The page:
And before signing off on this idea of dedication and responsibility, I want to remind you that I was the only candidate for VP that advertised and actively campaigned over the last few weeks. Though that may sound like someone uber-fixated on winning, what it really shows is someone who has a vision about a student council that can be much more than what it currently is. Although winning wouldn’t be bad, my intentions in running were just to spread my ideas. And to that effect, I have succeeded. And though I am the youngest candidate for this position, my sincerity to get the job done should speak for itself. Lastly, then, I realize that not everyone out there is as big a fan of me, as myself. Some see me as hyper competitive, others as a bookworm who shies away from sunlight. But whatever your reasons, please, put them aside and try to understand the ideology of my candidacy. For the last time, please vote me for VP. Thank you.

I apologize to Mr. Shriner. My “final solution” barb was incendiary and unnecessary.

This speech was far more emotive and sincere than my first draft; I believe that this speech made the difference and led to my victory as vice-president.

The following year, I strove to move up to president of the student body. My opponent was Anant Handa; Anant was running with a slate of other students. Combined, their popularity was quite strong. While my familiarity at the high school had been bolstered by my term as vice-president, my popularity hadn’t improved. More significantly, though, I just don’t think that I was a very good vice-president. I wasn’t able to capitalize on my startling win to push through the changes I had campaigned on. It was my lack of results that most hurt my chances at winning the presidency.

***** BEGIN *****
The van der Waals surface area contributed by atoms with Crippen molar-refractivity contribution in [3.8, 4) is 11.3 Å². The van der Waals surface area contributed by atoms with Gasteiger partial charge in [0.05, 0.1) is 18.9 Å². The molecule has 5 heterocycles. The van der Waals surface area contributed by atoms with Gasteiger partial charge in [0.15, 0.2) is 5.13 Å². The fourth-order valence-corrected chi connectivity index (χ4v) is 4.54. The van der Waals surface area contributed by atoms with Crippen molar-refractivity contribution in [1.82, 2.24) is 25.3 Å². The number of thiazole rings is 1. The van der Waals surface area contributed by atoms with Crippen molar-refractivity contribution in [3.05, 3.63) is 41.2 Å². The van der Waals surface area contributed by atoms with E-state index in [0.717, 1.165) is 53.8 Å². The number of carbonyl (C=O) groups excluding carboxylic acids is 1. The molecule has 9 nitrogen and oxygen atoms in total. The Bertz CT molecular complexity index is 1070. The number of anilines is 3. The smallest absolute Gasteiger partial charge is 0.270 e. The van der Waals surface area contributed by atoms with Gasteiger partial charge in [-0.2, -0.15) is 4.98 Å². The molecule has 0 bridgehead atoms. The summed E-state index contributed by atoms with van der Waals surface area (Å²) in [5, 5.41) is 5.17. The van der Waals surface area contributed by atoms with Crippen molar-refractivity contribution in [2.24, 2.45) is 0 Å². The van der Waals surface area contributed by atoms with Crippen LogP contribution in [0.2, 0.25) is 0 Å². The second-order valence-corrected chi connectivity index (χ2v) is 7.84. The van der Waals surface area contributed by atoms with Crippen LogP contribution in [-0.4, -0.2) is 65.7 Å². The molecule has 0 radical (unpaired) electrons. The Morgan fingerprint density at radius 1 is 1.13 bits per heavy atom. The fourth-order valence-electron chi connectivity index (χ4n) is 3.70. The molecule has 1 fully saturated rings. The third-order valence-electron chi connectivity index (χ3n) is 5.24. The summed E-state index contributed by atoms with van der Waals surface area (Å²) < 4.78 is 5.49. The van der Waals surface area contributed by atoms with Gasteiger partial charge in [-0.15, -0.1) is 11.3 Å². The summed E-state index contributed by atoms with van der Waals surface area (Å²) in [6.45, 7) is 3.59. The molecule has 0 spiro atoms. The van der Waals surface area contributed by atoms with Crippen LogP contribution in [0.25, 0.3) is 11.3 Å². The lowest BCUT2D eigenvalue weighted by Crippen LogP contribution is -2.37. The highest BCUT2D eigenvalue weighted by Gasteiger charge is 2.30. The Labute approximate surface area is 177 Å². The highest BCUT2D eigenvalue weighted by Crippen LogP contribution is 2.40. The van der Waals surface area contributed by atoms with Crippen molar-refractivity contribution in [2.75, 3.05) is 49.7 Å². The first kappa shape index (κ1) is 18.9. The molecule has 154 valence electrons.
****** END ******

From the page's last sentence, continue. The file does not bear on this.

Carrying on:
However, Anant also set the tone of the campaign early and caught me off-guard. His campaign posters featured me as Hitler or me killing kittens; while the school principle forced him to take the posters down, the damage had been done. Anant also campaigned on issues like “puppy love” rather than any substantive school policy issues. Of course, his campaign caught fire–while students didn’t know what Anant was going to do, they didn’t seem to care. They just found him more agreeable.  [South Park made a mockery of this kind of student apathy in their episodes “Quest for Ratings” and “Dances with Smurfs“.]

Below is a copy of the speech that I gave in the spring of my juinor year as I ran for president. I again made changes to the speech on the day-of (I actually cut the speech down by a few minutes), so this isn’t a word-for-word transcript. But it gets the idea across.

President Speech